In SPSS the factor analysis option can be found in the Analyze à Dimension reduction à Factor
- Start by adding the variables to the list of variables section
- Click the Descriptive tab and add few statistics under which the assumptions of factor analysis are verified.
- Click the Extraction option which will let you to choose the extraction method and cut off value for extraction
- Principal Components (PCA) is the default extraction method that extracts even uncorrelated linear combinations of the variables. PCA can be used when a correlation matrix is singular. It is very similar to Canonical Correlation Analysis where the first factor has maximum variance and the following factors explain smaller portion of the variance.
- The second most general analysis is Principal axis factoring. It identifies the latent constructs behind the observations.
- Next step is to select a rotation method. The most frequently used method is Varimax. This method simplifies the interpretation of the factors.
- The second method is Quartimax. This method rotates the factors in order to minimize the number of factors. It simplifies the interpretation of the observed variable.
- Next method is Equamax which is a combination of the above two methods.
- In the dialog box by clicking on the “options” you can manage the missing values
- Before saving the results to data set, first run the factor analysis and check for assumptions and confirm that the results are meaningful and useful.
Cluster Analysis vs Factor Analysis
Both cluster analysis and factor analysis are unsupervised learning method which is used for segmentation of data. Many researchers who are new to this field feel that the cluster analysis and factor analysis are similar. It might seem similar but they differ in many ways. The differences between both are listed below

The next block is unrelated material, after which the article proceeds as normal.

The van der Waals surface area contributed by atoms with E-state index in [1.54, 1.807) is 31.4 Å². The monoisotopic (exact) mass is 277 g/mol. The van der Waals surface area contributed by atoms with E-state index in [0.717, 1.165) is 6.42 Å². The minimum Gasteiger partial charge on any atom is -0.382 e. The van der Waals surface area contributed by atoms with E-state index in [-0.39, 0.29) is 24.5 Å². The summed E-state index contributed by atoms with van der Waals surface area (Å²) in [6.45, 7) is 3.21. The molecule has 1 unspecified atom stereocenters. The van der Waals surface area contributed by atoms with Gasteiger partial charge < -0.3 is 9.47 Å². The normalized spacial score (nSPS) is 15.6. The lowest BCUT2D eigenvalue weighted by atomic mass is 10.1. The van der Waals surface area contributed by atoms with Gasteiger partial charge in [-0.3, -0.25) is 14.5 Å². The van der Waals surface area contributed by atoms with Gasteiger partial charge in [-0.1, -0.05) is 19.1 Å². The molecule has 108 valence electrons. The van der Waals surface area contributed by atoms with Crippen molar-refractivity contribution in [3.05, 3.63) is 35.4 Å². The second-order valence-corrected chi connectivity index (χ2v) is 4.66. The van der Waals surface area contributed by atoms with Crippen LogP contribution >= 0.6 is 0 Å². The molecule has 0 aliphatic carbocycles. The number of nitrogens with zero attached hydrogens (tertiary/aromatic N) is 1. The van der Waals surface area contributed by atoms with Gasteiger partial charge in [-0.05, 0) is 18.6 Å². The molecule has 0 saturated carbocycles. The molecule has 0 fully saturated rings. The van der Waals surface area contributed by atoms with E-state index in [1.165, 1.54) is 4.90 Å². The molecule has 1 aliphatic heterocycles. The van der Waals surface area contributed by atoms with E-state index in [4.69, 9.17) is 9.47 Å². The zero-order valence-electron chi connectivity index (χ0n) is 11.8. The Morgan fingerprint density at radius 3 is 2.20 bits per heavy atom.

The objective of cluster and factor analysis are different. The objective of this is to divide the observations into homogeneous and distinct groups. The factor analysis on the other hand explains the homogeneity of the variables resulting from the similarity of values.
Complexity is another factor on which cluster and factor analysis differ. The data size affects the analysis differently. If the data size is too big then it becomes computationally intractable in cluster analysis.
The solution to a problem is more or less similar in both the factor and cluster analysis. But factor analysis provides a better solution to the researcher in a better aspect.It do not yield best result as all the algorithms in cluster analysis are computationally inefficient.
Factor analysis and cluster analysis are applied differently to real data. Factor analysis is suitable for simplifying complex models. It reduces the large set of variables to a much smaller set of factors. The researcher can develop a set of hypothesis and run a factor analysis to confirm or deny this hypothesis.
It is suitable for classifying objects based on certain criteria. The researcher can measure certain aspects of a group and divide them into specific categories using cluster analysis.
There are also lot of other differences which are mentioned below
- It attempts to group cases whereas factor analysis attempts to group features.
- It is used to find smaller groups of cases that are representative of a data as a whole.It is used to find a smaller group of features that are representative of data sets original features.
- The most important part of this is to find the number of clusters. Basically, clustering methods are divided into two – Agglomerative method and Partitioning method. Agglomerative method starts with each case in its own cluster and stops when a criteria is reached. Partitioning method starts with all cases in one cluster.
- It is used to find out an underlying structure in a set of data.
Hope this article would have helped you to understand the basics of Cluster analysis and Factor analysis and the differences between the two.
This has been a guide to Cluster Analysis vs Factor Analysis. Here we have discussed basic concept, objective, types, assumptions in detail. You may also have a look at the following courses to learn more –